In the wake of the Charleston shooting, the infamous piece of fabric that was once a representation of southern pride has become a symbol of controversy.
The propriety of the Confederate flag in civic spaces is under harsh scrutiny. Some maintain its heritage as something to be revered, while others believe it should be completely done away with in both private and public spaces.
Retail chains such as Wal-Mart and Sears have recently announced they are no longer selling Confederate flag merchandise, while South Carolina Gov. Nikki Haley called for the removal of the Confederate flag from the grounds of the State House.
Yet, some still maintain that the flag is a symbol of southern pride that deserves a place alongside the American flag.
It all comes down to individual interpretation. For those of us in the South, it is not uncommon to see Confederate flags decorating the backs of pick-up trucks or adorning the walls of rebellious teenagers’ rooms.
Born and raised in East Texas, it’s not difficult for me to to understand the overwhelming sense of pride that dominates the deep South. The battle flag is considered the representation of an ideal generation; the gentility and rebellion of the Confederacy is something that is often romanticised, even admired. But in the midst of our pride, we often forget our beloved South’s dark past.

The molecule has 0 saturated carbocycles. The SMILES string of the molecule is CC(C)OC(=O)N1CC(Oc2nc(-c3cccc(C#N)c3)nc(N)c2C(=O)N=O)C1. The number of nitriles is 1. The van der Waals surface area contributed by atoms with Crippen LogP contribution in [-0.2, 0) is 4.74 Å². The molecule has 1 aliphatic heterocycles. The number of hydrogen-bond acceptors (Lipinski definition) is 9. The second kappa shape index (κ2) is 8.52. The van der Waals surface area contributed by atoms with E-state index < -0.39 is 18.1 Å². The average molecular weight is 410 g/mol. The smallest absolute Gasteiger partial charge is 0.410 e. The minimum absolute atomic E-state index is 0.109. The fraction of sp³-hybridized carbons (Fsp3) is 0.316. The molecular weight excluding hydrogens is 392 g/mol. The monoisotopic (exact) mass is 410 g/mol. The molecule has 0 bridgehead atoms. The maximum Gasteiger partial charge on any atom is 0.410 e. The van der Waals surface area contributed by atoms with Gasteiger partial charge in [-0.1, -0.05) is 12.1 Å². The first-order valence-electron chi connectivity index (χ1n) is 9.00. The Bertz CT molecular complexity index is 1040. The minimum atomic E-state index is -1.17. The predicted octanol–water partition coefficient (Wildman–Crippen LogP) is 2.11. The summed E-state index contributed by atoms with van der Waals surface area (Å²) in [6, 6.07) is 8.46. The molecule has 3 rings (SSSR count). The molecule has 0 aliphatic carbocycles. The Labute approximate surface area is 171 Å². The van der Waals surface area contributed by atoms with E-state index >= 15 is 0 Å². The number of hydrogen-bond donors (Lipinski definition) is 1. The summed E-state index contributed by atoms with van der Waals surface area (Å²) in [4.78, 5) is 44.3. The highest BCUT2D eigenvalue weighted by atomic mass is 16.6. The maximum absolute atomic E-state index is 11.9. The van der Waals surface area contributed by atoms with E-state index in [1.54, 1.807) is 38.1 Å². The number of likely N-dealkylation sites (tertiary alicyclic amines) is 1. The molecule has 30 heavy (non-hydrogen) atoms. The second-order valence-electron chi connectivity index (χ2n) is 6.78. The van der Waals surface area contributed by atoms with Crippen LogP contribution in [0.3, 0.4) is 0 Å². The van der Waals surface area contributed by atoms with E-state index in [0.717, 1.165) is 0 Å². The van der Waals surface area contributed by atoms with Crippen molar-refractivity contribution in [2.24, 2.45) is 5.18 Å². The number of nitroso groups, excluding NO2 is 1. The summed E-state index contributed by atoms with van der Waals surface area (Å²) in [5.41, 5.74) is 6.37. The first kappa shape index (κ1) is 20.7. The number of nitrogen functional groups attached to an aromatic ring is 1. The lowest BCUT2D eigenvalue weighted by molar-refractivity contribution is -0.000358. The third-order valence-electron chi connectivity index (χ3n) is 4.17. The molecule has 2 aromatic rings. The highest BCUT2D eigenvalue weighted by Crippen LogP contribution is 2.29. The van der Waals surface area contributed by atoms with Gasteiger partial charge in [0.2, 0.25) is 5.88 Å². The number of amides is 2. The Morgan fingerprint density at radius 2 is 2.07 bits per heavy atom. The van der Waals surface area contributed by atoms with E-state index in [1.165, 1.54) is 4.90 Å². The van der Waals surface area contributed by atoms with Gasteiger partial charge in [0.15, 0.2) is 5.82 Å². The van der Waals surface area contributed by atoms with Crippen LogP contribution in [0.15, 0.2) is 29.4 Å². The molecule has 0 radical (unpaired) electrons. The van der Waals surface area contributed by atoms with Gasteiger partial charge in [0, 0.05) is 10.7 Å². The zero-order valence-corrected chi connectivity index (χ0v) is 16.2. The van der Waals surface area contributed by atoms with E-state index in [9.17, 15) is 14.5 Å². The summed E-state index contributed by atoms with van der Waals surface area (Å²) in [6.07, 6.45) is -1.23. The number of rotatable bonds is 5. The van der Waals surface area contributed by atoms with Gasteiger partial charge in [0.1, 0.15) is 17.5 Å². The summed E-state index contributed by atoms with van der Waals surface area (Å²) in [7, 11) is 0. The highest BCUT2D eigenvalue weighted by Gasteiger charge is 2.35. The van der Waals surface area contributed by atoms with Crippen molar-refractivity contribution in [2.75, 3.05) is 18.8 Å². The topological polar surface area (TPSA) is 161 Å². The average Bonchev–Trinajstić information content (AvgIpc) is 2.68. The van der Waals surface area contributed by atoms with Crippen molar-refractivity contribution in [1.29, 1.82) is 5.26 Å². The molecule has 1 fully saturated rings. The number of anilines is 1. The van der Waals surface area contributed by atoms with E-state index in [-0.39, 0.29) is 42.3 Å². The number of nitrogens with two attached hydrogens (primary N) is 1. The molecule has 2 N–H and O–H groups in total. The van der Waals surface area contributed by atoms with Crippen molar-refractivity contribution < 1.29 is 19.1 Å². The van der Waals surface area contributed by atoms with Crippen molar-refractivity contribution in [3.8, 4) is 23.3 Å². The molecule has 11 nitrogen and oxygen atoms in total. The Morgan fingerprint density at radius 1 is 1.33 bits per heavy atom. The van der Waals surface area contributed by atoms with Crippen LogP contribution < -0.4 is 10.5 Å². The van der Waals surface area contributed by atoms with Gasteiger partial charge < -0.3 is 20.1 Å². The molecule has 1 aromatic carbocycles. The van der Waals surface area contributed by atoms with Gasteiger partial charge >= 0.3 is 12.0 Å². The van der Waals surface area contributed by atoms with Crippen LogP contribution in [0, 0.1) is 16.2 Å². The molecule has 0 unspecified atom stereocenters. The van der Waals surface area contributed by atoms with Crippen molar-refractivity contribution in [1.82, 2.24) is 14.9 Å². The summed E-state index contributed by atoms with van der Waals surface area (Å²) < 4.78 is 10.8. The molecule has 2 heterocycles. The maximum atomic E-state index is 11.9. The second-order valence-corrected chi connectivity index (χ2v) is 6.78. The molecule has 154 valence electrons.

We selectively remember the spirit of independence and pride that overwhelmed the Confederacy, and dismiss the fact that we enslaved our fellow man. We forget that in fighting this “honorable” war, cities were overtaken with armed forces and the bodies of soldiers were abandoned where they fell.
Roughly 620,000 soldiers died in a war that ended slavery but shattered a nation. Generations later, racism and division remain an ever-present reality, and, unfortunately, the negative connotations associated with the Confederate flag will never be erased.
According to the First Amendment, individuals should have the right to privately display a flag that played a large role in the history and heritage of the South. However, as the United States of America, why publicly display a flag that condones the opposite?
As Independance Day approaches, the American flag is seen across store shelves in every form of merchandise imaginable. The “stars and stripes” is honored as a symbol of 50 states, united in allegiance. As a representation of division and cruelty, the battle flag of the Confederacy is a piece of history to be recognized and respected but not revered in the same capacity.
I am proud of my southern upbringing, my home state and my heritage, and I’d rather revere the flag of a united nation and choose to only reflect on the flag of a divided one.
Bethany Irvine is a communication sophomore and assistant content
editor for The Battalion.